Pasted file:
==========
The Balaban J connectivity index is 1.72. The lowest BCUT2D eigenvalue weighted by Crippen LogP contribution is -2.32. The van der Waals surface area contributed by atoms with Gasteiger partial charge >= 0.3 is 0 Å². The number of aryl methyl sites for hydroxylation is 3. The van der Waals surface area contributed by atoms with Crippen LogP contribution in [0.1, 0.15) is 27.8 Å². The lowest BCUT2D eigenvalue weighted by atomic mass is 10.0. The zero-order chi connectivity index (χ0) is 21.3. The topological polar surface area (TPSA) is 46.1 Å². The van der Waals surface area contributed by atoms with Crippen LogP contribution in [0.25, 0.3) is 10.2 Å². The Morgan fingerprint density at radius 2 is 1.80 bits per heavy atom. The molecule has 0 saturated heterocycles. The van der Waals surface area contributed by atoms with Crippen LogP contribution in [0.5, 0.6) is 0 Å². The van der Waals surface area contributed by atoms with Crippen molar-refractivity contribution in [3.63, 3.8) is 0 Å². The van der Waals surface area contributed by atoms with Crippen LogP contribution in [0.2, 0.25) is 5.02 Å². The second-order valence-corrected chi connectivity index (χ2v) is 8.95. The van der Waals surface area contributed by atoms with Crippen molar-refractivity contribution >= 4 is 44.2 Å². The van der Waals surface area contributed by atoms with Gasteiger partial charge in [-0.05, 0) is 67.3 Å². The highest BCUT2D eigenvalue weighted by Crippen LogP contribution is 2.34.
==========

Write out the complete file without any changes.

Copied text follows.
The Balaban J connectivity index is 1.72. The lowest BCUT2D eigenvalue weighted by Crippen LogP contribution is -2.32. The van der Waals surface area contributed by atoms with Gasteiger partial charge >= 0.3 is 0 Å². The number of aryl methyl sites for hydroxylation is 3. The van der Waals surface area contributed by atoms with Crippen LogP contribution in [0.1, 0.15) is 27.8 Å². The lowest BCUT2D eigenvalue weighted by atomic mass is 10.0. The zero-order chi connectivity index (χ0) is 21.3. The topological polar surface area (TPSA) is 46.1 Å². The van der Waals surface area contributed by atoms with Crippen LogP contribution in [0.25, 0.3) is 10.2 Å². The Morgan fingerprint density at radius 2 is 1.80 bits per heavy atom. The molecule has 0 saturated heterocycles. The van der Waals surface area contributed by atoms with Crippen LogP contribution in [0.5, 0.6) is 0 Å². The van der Waals surface area contributed by atoms with Crippen molar-refractivity contribution in [3.63, 3.8) is 0 Å². The van der Waals surface area contributed by atoms with Crippen LogP contribution in [0.2, 0.25) is 5.02 Å². The second-order valence-corrected chi connectivity index (χ2v) is 8.95. The van der Waals surface area contributed by atoms with Crippen molar-refractivity contribution >= 4 is 44.2 Å². The van der Waals surface area contributed by atoms with Gasteiger partial charge in [-0.05, 0) is 67.3 Å². The highest BCUT2D eigenvalue weighted by Crippen LogP contribution is 2.34.